The MS Ride West Kootenay Glacier Challenge will see cyclists depart New Denver to ride 222 km on Saturday and Sunday. The loop route has riders cycling from through the Slocan Valley to Nelson

MS ride saddles 222 km in two days for West Kootenay Glacier Challenge

Eighty-two cyclists and eight teams will ride south 105 km south the first day through the scenic Slocan Valley to Nelson.

Cyclists and MS fund-raisers are saddling up to ride 222 km for West Kootenay Glacier Challenge this weekend as a fundraiser for multiple sclerosis.

Eighty-two cyclists and eight teams begin in New Denver and will ride south 105 km south the first day through the scenic Slocan Valley to Nelson.

On the second day riders will pedal north with a stop in Balfour before continuing on to Kaslo. Training is what will get the eager cyclists back to New Denver to their grand finish.

This MS Ride is unique in its length and difficulty.

Of the six MS rides in BC and 28 across Canada, this is one of the longest and one of the more difficult making it a draw for riders from Calgary, northern BC and Vancouver, as cyclists are looking for a two day ride. However, 70 per cent of the riders are from the Kootenay.

Nelson’s Dr. Jim Noiles has been the top fundraiser three years in a row and has raised $10,380 this year alone.

The main reason Noiles does the ride is to raise money for the local MS chapter. “It’s a great cause that I really believes in,” he said.

As a family doctor working for 33 years, he noted one in 500 people have MS so he has had many patients. His firsthand experience with them over the years is part of his driving force behind this cause.

“In the not-so-distant future we are actually going to find a cure. There is so much good research,” he said.

Last year’s ride raised $81,000 and this year’s goal is set at $86,000 with $55,000 raised to date.

As for the ride itself, he said, “It’s outstanding. I love it all but especially Cape Horn in the  Slocan Valley and the Coffee Creek bluffs above Kootenay Lake are spectacular.”

Noiles said the toughest part of the two day ride is “not eating too much.”

The food provided on the ride has a reputation for being fabulous with Winlaw’s Sleep is for Sissies, Save-on-Foods in Nelson and the Bluebelle Bistro in Kaslo providing meals.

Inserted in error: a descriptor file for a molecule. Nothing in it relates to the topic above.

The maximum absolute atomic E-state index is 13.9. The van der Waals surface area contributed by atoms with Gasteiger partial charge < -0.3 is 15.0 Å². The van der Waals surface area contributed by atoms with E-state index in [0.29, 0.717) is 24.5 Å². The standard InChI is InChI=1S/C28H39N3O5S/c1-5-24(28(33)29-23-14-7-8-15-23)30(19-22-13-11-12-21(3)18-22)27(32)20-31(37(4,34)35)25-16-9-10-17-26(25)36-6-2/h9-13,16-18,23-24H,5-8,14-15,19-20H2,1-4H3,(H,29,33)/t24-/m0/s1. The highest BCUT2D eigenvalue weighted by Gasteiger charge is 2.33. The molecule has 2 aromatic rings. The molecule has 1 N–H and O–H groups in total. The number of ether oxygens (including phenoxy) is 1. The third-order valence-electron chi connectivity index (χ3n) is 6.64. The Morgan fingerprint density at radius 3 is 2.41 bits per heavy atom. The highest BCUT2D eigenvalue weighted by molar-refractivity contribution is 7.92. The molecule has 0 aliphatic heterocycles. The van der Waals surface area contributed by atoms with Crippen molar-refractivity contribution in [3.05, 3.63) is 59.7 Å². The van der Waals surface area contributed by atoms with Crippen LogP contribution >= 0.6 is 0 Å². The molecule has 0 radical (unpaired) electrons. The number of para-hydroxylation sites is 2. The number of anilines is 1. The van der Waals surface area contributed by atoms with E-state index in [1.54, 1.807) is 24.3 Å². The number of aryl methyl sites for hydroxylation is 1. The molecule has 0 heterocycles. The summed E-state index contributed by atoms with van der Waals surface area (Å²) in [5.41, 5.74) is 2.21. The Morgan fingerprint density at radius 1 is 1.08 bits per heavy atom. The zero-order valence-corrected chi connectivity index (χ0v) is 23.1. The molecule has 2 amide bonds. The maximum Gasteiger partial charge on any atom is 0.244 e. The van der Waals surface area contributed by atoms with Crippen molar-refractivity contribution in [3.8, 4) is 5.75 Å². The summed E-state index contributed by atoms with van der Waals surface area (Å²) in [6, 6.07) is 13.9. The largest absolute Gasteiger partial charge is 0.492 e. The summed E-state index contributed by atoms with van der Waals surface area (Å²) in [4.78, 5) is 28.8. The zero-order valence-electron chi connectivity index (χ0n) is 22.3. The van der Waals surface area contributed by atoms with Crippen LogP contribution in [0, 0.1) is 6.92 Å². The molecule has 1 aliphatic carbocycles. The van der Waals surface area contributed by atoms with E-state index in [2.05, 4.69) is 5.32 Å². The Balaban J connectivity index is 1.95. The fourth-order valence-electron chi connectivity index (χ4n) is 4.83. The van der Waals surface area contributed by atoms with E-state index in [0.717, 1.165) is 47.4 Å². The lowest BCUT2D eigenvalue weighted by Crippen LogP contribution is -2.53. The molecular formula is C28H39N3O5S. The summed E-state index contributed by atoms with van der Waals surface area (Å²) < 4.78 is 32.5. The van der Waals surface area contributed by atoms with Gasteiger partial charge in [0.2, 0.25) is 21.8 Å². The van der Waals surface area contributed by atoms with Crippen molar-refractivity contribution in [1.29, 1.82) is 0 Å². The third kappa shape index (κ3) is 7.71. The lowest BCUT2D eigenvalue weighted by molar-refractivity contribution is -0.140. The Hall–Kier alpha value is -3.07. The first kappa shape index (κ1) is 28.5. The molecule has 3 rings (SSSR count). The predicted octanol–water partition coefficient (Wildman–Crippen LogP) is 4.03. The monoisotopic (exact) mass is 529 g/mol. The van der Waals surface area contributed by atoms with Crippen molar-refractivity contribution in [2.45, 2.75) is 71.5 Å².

He said the hill climbs to Silverton, 49 Creek hill to Blewett, Coffee Creek, Woodbury Creek and the Kaslo hill are the challenges.

“It’s work,” he said, “but it’s a real sense of accomplishment.”

Noiles has been riding for decades. In the 1970s he cycled from Vancouver to Montreal before cycling was popular.

He said this route is right up there with the top rides, calling it “breathtaking, challenging and rewarding. And it’s a great incentive to train.”

He works full time but typically rides 150 to 200 km on the weekends for a couple of months to prepare for the two-day ride.

How does Noiles manage to raise so much money every year?

“I’m not afraid to ask a lot of people as I really believe in this cause,” he said. He also invites people to ride: “Consider joining it next year.”

Bike tour coordinator Leona Dimock echoed the reasons behind the ride.

“We have riders living with MS, so it’s so meaningful that they can still do this,” she said.

“We have riders who have family members who live with MS and they want to feel they can contribute. There is a close connection with the riders to MS.”

A dinner Saturday night at Lakeside Park is a good time to get together as the cyclists will have been riding all day and will continue to ride all of the next day too. As they cross the finish line, emotions tend to come out. Of course, there is the refreshing Slocan Lake to dip in to soothe tired muscles.

“We would like to thank all the donors, participants, sponsors and volunteers that make it as fabulous as it is,” said Dimock. “We couldn’t do this without them.”

According to the MS Society of Canada, multiple sclerosis is thought to be an autoimmune disease of the central nervous system (brain, spinal cord).

The disease attacks myelin, the protective covering of the nerves, causing inflammation and often damaging the myelin.

Myelin is necessary for the transmission of nerve impulses through nerve fibres. MS can cause symptoms such as extreme fatigue, lack of coordination, weakness, tingling, im-paired sensation, vision problems, bladder problems, cognitive impairment and mood changes.

All money raised by this event goes to the MS Society, West Kootenay Chapter to fund local programs and services for people affected by MS, as well as to support critical research for improved treatments and to find a cure. To donate visit

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